Longing for Egypt

A recent devotional reading directed me to one of several Old Testament instances of God’s chosen people grumbling against Moses and Aaron. But, ultimately, their protests were against the Lord himself. The particular passage in Exodus recounts how the Israelites complained about not having anything to eat. This, as you may recall, occurred soon after God’s gracious provision of water from a rock in response to their grievance regarding thirst. (Exodus 15:23-25) The grumbling escalated to the point that they lamented the fact they’d ever left Egypt. “If we had only died by the Lord’s hand in Egypt! There we sat around pots of meat and ate all the food we wanted, but you have brought us out into this desert to starve this entire assembly to death”, they moaned. (Exodus 16:3)

To listen to their description, you’d think they’d been on an extended vacation. Had they so quickly forgotten God delivered them not from some idyllic existence, but from slavery?

IMG_6094 (2)Our pastor has been preaching through the book of Exodus. The events recorded in the second book of the Bible – the burning bush, the plagues, the parting of the Red Sea, the giving of the Ten Commandments – have been part of my Biblical knowledge for as long as I can remember, dating back to my childhood Sunday school classes. Nevertheless, this ongoing sermon series has yielded a number of thought-provoking insights for now-grown-up me to ponder.

Consider for example: When the people initially cried out to God, they were seeking relief, not rescue. (Exodus 2:23) By then, they’d been in Egypt 400 years and had grown accustomed to that culture. It felt like home. In fact, they even worshiped Egyptian gods.[1] The Israelites were focused on their day-to-day existence, just hoping conditions would improve. But God took note of the darkness of their spiritual condition. He knew He had to not only get his people out of Egypt; He had to get Egypt out of them.[2]

God initiated their deliverance. Indeed, He initiates the deliverance of every one of his children.[3] For until He calls us, we remain dead in our trespasses, unable to save ourselves or to even realize our need of salvation. (Ephesians 2:1-9) Furthermore, Jesus’ sacrificial death on our behalf frees us from the penalty of sin – God’s wrath and eternal separation from Him – as well as sin’s ultimate pull and power as we navigate life in a world that’s no more our Home than Egypt was home to those God freed from Pharaoh.

Nonetheless, as long as we’re in the flesh, surrounded by worldly influences without and our own not-yet-perfected desires within, we will struggle to do what’s right. The Apostle Paul outlines the ongoing battle well in Romans 7:18-20. God and sin both promise us joy, peace, and happiness, but sin lies. And it fights back with a vengeance when we try to get free.[4]

It’s so easy for us to read the accounts in Exodus and think, “What was wrong with those people?” They saw God do mighty miracles on their behalf, they heard his voice (Exodus 19:9, 16-19), they ate food He rained down from heaven (Exodus 16:4-36), yet they grumbled and complained and even longed for Egypt. But, sadly, we are capable of the same amnesia, grumbling and self-deceit when it comes to forgetting our helpless, hopeless estate apart from God, how vulnerable we are to temptation.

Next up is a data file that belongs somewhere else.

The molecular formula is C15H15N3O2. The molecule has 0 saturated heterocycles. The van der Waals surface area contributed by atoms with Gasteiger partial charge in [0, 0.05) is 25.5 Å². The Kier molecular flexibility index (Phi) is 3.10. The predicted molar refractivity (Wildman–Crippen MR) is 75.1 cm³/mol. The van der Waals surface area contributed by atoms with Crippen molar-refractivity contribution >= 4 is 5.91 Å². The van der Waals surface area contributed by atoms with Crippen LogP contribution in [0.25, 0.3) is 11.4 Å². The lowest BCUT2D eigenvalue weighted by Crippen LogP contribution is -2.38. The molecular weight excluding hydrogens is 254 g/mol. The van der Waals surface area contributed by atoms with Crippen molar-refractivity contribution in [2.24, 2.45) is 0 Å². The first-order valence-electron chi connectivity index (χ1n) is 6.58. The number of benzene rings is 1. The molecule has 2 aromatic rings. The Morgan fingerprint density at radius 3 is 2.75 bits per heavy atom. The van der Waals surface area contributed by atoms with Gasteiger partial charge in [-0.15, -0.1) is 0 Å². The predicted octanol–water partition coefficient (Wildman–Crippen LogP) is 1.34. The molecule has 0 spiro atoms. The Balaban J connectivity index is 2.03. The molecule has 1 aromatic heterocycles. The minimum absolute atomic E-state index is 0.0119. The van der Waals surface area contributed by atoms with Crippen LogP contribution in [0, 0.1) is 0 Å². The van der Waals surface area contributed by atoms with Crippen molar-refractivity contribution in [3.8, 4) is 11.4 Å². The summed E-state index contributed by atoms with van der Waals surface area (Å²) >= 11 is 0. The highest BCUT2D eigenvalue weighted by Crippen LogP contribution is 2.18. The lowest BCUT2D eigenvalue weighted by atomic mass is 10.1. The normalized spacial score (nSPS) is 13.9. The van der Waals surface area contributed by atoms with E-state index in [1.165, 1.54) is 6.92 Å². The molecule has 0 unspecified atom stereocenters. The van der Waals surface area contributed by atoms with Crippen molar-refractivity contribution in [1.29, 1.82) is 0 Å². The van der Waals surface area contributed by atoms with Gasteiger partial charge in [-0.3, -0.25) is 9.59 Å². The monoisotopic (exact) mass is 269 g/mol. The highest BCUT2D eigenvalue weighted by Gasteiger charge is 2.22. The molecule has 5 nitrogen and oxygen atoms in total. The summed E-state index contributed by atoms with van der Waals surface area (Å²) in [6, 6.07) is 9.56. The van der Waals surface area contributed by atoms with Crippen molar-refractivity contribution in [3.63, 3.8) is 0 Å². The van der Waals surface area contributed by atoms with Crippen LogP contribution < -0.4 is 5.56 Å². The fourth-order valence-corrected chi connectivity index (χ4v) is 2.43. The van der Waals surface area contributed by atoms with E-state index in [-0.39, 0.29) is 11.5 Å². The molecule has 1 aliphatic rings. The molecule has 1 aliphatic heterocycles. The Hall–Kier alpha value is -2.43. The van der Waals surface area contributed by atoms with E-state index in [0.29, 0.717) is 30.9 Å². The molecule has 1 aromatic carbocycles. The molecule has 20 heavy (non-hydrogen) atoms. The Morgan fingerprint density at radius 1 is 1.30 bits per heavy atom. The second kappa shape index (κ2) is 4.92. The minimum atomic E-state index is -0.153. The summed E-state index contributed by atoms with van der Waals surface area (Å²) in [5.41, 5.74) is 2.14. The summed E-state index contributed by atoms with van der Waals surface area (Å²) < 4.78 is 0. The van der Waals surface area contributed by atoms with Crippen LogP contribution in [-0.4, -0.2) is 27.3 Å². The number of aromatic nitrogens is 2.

God, in his mercy, provides a way out when we’re tempted. (1 Corinthians 10:13) Even so, there are times when we turn away from the offered escape, rationalizing some sort of exemption for ourselves, yet knowing there are no such exemptions. It is then that our loving Father disciplines us, allowing consequences of our actions to chasten us and draw us back to himself. (Hebrews 12:5-11) The Spirit contends within us, reminding us Who we belong to, who we are called to be. My own times of wandering have convinced me that unless I live a life that satisfies God, I will not live a life which satisfies myself.[5] Obeying, loving and glorifying Him are to be my primary purpose, now and forever.

Just like the Israelites, we’re apt to forget or downplay distasteful aspects of our past. A wise counselor recommended I record the hardships I endured during a difficult situation some years ago. She advised, “In time you’ll forget how bad it was. Write down specific events, so you can look back and be reminded of the reality.” And so I did. And many are the times I’ve read what I recorded. Psalm 40:1-3 became my refrain: I waited patiently for the Lord; he inclined to me and heard my cry. He drew me up from the pit of destruction, out of the miry bog and set my feet upon a rock, making my steps secure. He put a new song in my mouth, a song of praise to our God. Many will see and fear, and put their trust in the Lord.

O, Lord, throughout history, You’ve told your people to set up memorials, (Joshua 4:1-24), to observe days of remembrance, to recall your great mercies. (1 Corinthians 11:23-26)[6] May we never forget how lost we were before You found us and may we ever praise You for your daily protection and provision as You faithfully lead us Home.

[1] “The God Who Knows”, sermon, Pastor Ben Duncan, Grace Covenant Church, January 28, 2018.

[2] “Throwing Down the Gauntlet”, sermon, Pastor Ben Duncan, Grace Covenant Church, February 25, 2018.

[3] Ibid.

[4] “Throwing Down the Gauntlet, Part II”, sermon, Pastor Ben Duncan, Grace Covenant Church, March 11, 2018.

[5] Arthur Bennett, “The Valley of Vision, A Collection of Puritan Prayers & Devotions”, p. 161, The Banner of Truth Trust, Edinburgh, 1975.